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Once you’ve decided to start a small brewery, determined what equipment you’ll need, worked out your costs, and written a business plan, there are a number of key decisions you’ll need to make.
Starting a small brewery: A Guide for Entrepreneurs
Here are just four decisions that are important and that you’ll need to spend time thinking about.
1. Will you use cans or glass bottles?
While costs could affect your decision to sell beer in either cans or bottles, when it comes to ensuring your beer remains high quality, it’s probably best to use cans.
That’s because cans, unlike glass bottles, don’t let UV light in.
When UV light enters glass bottles, it can potentially create off-flavors. Furthermore, cans have less chance of oxygen getting inside.
If you do decide to sell your beer in cans, you’ll need to learn about controlling craft beer canning quality.
Selling canned beer is not only a wise decision because you can maintain higher quality beverages. It’s also a good choice because more people buy cans of beer than they do bottles of beer. In fact, recently, 85% of national packaged beer in the U.S. was sold in cans.
However, that doesn’t mean that you shouldn’t sell bottled beer instead. You should carefully look at costs and quality measures to decide which option is best for you.
Of course, you also have the opportunity to sell your beers in both cans and bottles. But when you’re just starting out, it’s probably best to choose just one packaging option.
2. Will you sell seasonal beers and beers with limited availability?
You’ll need to decide what types of beer you will brew. Also, to stand out in a marketplace that is beginning to become crowded, it could be a good idea to sell seasonal beers or other beers that are only available for limited periods.
Of course, you should also sell some varieties of beer all year round, but by offering limited products that have unique taste profiles, you can attract a large proportion of craft beer drinkers, as drinkers of craft beer always want to try new and exciting flavors.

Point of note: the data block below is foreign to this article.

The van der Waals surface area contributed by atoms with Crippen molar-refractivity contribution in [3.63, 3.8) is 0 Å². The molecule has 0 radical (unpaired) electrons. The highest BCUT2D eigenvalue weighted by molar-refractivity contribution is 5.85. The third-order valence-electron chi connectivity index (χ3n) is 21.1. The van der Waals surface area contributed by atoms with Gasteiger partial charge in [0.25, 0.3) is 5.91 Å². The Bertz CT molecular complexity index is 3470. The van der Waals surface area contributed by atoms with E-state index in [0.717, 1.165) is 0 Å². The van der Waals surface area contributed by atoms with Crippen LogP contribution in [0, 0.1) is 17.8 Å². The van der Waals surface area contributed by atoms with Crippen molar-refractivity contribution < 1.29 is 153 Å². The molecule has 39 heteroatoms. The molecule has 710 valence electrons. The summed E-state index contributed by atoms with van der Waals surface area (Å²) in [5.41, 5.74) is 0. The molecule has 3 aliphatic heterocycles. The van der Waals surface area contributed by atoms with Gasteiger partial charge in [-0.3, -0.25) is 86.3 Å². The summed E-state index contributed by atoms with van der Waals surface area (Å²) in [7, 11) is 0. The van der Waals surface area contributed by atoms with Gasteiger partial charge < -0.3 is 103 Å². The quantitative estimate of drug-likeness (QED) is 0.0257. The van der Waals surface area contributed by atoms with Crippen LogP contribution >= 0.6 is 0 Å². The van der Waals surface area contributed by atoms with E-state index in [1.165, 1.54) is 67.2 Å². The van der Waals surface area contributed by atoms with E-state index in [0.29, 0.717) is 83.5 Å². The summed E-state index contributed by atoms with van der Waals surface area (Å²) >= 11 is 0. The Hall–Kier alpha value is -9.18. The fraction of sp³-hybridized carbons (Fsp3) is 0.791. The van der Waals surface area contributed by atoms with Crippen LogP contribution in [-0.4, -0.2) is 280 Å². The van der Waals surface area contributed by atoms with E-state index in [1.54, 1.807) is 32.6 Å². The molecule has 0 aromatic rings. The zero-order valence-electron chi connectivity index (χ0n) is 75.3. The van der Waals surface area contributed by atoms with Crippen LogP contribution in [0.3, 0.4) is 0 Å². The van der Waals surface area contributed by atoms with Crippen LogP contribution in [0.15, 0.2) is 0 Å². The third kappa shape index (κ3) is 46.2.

Whether you sell beers that are only available at certain times is very much up to you, so consider the cost of brewing different beers compared to how much seasonal and limited beers can bring you in revenue and help you to increase your brand awareness.
When you’re starting a new small brewery, you may want to focus on the flagship beers you will sell all of the time before looking at expanding your production.
3. How will you market your brewery?
You could produce the best beer in the world, but if you don’t focus on your marketing strategies as much as you focus on the brewing process, you won’t be able to reach a wide audience and make your brewery a success story.
Therefore, you need to decide what your different marketing strategies will be early on.
For instance, you could:
- Utilize social media platforms to build brand awareness and attract new customers.
- Partner with influencers.
- Approach industry magazines and websites that could write features on your brewery and products.
- Attend industry events.
- Make use of online paid ads.
4. Will you launch a taproom?
You’ll need to look at different distribution options. You could sell your beers to both independent stores and national or global stores. You could also sell directly to consumers.
For the latter, you could sell via your website. But you also have the option to sell directly to consumers by opening a taproom at your brewery site.
Having a taproom gives you the opportunity to not only sell beers directly. You can also put on beer-tasting sessions and tours of your brewery to open up new streams of revenue.